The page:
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Oat bar maker Bobo's preps for sale

Mar 13, 2023
Illustration of a dollar sign on a grocery store checkout conveyor belt.

Illustration: Megan Robinson/Axios

Bobo's, the Loveland, Colo.-based company best known for its oat bars, is aiming for a sale about a year from now, CEO T.J. McIntyre tells Axios exclusively.

Why it matters: Snacking — whether sweet or savory, better-for-you or indulgent — is in, as evidenced by M&A activity and sales growth of the category.

Of note: McIntyre spoke from the sidelines of the Natural Products Expo West annual trade show being held last week in Anaheim, California.

Details: Bobo's sat down with a number of strategics at Expo West and is starting to vet investment banks to advise on a process, the CEO says.

  • Potential bidders could be located overseas as well as in the U.S. and could include financial buyers.
  • There have been expectations of an exit since McIntyre was brought on board in 2015, but while it's taken longer than anticipated, the company has also grown to a larger size than expected, he says.

By the numbers: Bobo's is generating about $100 million in revenue with a compound annual growth rate of 30%, says Henry Hughes, executive vice president of marketing.

  • The brand will be able to grow 40% this year without having to expand to new retail doors, McIntyre says.
  • EBITDA is in the single digits, but the company will immediately increase that to double digits, and then work to increase that to the mid-to-upper teens, he says.
  • "We need to confirm our forecasting of P&L and stabilize our EBITDA," McIntyre says, in a lead up to a sale.
  • Similar businesses tend to achieve EBITDA multiples above 20x, he says.
  • To date, Bobo's has raised two rounds totaling $13.5 million from investors BIGR Ventures, BFG Partners and Ridgeline Ventures, per previous reports.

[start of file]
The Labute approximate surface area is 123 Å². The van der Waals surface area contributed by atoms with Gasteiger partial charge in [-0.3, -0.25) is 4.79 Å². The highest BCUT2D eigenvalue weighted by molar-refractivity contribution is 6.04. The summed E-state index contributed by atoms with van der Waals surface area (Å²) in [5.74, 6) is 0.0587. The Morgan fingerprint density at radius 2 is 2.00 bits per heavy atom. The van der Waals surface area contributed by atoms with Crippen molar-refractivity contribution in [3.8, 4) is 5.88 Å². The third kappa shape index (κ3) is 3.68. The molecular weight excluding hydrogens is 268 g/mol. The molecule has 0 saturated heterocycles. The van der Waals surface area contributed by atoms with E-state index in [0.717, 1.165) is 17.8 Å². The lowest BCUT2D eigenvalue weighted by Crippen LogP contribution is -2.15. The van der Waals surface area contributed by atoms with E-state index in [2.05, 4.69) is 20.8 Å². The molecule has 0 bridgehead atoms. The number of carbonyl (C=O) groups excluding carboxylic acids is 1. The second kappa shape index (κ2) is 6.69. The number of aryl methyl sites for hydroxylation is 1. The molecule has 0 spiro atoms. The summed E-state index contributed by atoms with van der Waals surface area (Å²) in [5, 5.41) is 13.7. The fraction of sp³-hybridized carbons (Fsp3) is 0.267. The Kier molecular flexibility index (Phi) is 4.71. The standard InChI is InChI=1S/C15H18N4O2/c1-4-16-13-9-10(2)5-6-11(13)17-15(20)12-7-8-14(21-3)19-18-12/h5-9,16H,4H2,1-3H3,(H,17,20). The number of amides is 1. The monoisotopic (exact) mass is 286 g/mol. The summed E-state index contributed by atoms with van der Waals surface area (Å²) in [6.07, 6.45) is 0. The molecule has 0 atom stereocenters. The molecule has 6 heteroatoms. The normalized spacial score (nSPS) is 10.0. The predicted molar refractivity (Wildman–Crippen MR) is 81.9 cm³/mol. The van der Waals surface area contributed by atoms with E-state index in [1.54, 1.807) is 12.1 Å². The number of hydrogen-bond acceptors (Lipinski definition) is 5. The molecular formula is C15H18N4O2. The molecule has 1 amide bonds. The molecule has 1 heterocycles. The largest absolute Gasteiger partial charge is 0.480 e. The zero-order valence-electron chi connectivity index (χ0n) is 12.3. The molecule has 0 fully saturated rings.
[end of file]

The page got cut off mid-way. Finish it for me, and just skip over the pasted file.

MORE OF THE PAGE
The intrigue: "We’re coming to understand who the great investment bank players are," McIntyre says.

  • Bobo's is weighing the resources of a bulge bracket bank against the undivided attention a boutique bank could provide, he adds.
  • The risk with a larger bank is that it could be tapped by a CPG conglomerate to advise on a divestiture, which could pull focus away from Bobo's sale process, he says.

Flashback: Bobo's was started in 2003 by Beryl Stafford, who named it after her daughter, according to the company's website.

  • "It was about a mom raising two kids and trying to pay the bills," McIntyre says of the business' origins.

Catch up fast: Last fall the company opened a $10 million production facility that has enough capacity for Bobo's to double or triple its sales.

What's next: One of its newest products is an oat bar that is coated in dark chocolate and is both vegan and gluten-free.

  • The company plans to stay in the categories it's already in, namely oat bars, bites, protein bars and toaster pastries, which are of significant market size, McIntyre says.

The bottom line: It "took us 20 years to get to this point and we want to be around 100 years, and that’s how we’re managing our business," he says.

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